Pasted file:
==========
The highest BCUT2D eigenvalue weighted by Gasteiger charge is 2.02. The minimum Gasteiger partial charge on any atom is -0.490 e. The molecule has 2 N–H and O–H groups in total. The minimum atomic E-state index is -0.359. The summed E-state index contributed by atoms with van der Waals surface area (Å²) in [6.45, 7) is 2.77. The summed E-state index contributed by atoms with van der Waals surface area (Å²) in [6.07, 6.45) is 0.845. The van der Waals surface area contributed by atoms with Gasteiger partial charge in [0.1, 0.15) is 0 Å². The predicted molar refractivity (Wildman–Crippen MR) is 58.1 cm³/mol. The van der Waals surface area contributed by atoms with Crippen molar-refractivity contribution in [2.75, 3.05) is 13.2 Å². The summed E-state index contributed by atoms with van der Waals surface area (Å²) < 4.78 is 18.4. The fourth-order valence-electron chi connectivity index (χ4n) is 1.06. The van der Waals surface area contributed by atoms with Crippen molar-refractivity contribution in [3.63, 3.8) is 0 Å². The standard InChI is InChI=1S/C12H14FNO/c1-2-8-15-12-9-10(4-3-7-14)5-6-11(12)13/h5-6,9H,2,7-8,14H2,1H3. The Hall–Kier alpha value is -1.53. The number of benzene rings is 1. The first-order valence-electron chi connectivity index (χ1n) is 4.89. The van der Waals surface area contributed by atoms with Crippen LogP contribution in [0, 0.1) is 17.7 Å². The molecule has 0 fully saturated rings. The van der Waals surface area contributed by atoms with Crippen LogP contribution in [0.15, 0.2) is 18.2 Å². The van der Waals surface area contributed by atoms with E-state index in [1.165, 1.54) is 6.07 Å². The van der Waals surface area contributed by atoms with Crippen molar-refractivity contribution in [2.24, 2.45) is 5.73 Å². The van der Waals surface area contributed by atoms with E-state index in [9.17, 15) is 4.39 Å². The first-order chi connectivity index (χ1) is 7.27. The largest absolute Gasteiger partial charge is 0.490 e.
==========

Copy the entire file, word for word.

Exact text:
The highest BCUT2D eigenvalue weighted by Gasteiger charge is 2.02. The minimum Gasteiger partial charge on any atom is -0.490 e. The molecule has 2 N–H and O–H groups in total. The minimum atomic E-state index is -0.359. The summed E-state index contributed by atoms with van der Waals surface area (Å²) in [6.45, 7) is 2.77. The summed E-state index contributed by atoms with van der Waals surface area (Å²) in [6.07, 6.45) is 0.845. The van der Waals surface area contributed by atoms with Gasteiger partial charge in [0.1, 0.15) is 0 Å². The predicted molar refractivity (Wildman–Crippen MR) is 58.1 cm³/mol. The van der Waals surface area contributed by atoms with Crippen molar-refractivity contribution in [2.75, 3.05) is 13.2 Å². The summed E-state index contributed by atoms with van der Waals surface area (Å²) < 4.78 is 18.4. The fourth-order valence-electron chi connectivity index (χ4n) is 1.06. The van der Waals surface area contributed by atoms with Crippen molar-refractivity contribution in [3.63, 3.8) is 0 Å². The standard InChI is InChI=1S/C12H14FNO/c1-2-8-15-12-9-10(4-3-7-14)5-6-11(12)13/h5-6,9H,2,7-8,14H2,1H3. The Hall–Kier alpha value is -1.53. The number of benzene rings is 1. The first-order valence-electron chi connectivity index (χ1n) is 4.89. The van der Waals surface area contributed by atoms with Crippen LogP contribution in [0, 0.1) is 17.7 Å². The molecule has 0 fully saturated rings. The van der Waals surface area contributed by atoms with Crippen LogP contribution in [0.15, 0.2) is 18.2 Å². The van der Waals surface area contributed by atoms with E-state index in [1.165, 1.54) is 6.07 Å². The van der Waals surface area contributed by atoms with Crippen molar-refractivity contribution in [2.24, 2.45) is 5.73 Å². The van der Waals surface area contributed by atoms with E-state index in [9.17, 15) is 4.39 Å². The first-order chi connectivity index (χ1) is 7.27. The largest absolute Gasteiger partial charge is 0.490 e.